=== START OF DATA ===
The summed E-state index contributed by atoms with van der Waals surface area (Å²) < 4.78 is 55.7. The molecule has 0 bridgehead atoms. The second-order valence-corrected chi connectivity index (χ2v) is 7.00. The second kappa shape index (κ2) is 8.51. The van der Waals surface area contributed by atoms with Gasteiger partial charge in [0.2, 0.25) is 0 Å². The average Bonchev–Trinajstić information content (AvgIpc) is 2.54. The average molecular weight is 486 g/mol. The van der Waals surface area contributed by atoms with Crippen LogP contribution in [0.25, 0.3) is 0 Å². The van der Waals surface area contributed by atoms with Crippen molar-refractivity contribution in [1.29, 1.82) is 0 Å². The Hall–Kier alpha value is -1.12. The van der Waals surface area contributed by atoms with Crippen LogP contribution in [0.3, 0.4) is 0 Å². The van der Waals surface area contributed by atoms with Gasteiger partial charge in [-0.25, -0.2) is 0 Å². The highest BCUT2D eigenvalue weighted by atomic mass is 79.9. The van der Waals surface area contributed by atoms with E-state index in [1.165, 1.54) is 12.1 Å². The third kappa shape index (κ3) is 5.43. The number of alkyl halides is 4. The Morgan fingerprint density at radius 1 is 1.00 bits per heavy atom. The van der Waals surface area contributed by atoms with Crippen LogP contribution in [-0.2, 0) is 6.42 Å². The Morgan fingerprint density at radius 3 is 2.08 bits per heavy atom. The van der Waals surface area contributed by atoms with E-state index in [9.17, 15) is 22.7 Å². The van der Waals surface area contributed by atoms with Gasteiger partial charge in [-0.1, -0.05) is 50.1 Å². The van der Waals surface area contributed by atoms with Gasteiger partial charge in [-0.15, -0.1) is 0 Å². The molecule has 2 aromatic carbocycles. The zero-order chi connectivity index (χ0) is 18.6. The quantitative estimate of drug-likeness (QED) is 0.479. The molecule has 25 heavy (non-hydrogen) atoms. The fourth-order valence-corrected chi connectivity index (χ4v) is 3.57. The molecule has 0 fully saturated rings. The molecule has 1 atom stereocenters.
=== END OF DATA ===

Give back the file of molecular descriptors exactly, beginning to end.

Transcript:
The summed E-state index contributed by atoms with van der Waals surface area (Å²) < 4.78 is 55.7. The molecule has 0 bridgehead atoms. The second-order valence-corrected chi connectivity index (χ2v) is 7.00. The second kappa shape index (κ2) is 8.51. The van der Waals surface area contributed by atoms with Gasteiger partial charge in [0.2, 0.25) is 0 Å². The average Bonchev–Trinajstić information content (AvgIpc) is 2.54. The average molecular weight is 486 g/mol. The van der Waals surface area contributed by atoms with Crippen LogP contribution in [0.25, 0.3) is 0 Å². The van der Waals surface area contributed by atoms with Crippen molar-refractivity contribution in [1.29, 1.82) is 0 Å². The Hall–Kier alpha value is -1.12. The van der Waals surface area contributed by atoms with Crippen LogP contribution in [0.3, 0.4) is 0 Å². The van der Waals surface area contributed by atoms with Gasteiger partial charge in [-0.25, -0.2) is 0 Å². The highest BCUT2D eigenvalue weighted by atomic mass is 79.9. The van der Waals surface area contributed by atoms with E-state index in [1.165, 1.54) is 12.1 Å². The third kappa shape index (κ3) is 5.43. The number of alkyl halides is 4. The Morgan fingerprint density at radius 1 is 1.00 bits per heavy atom. The van der Waals surface area contributed by atoms with Crippen LogP contribution in [-0.2, 0) is 6.42 Å². The Morgan fingerprint density at radius 3 is 2.08 bits per heavy atom. The van der Waals surface area contributed by atoms with E-state index in [9.17, 15) is 22.7 Å². The van der Waals surface area contributed by atoms with Gasteiger partial charge in [-0.1, -0.05) is 50.1 Å². The van der Waals surface area contributed by atoms with Gasteiger partial charge in [-0.15, -0.1) is 0 Å². The molecule has 2 aromatic carbocycles. The zero-order chi connectivity index (χ0) is 18.6. The quantitative estimate of drug-likeness (QED) is 0.479. The molecule has 25 heavy (non-hydrogen) atoms. The fourth-order valence-corrected chi connectivity index (χ4v) is 3.57. The molecule has 0 fully saturated rings. The molecule has 1 atom stereocenters.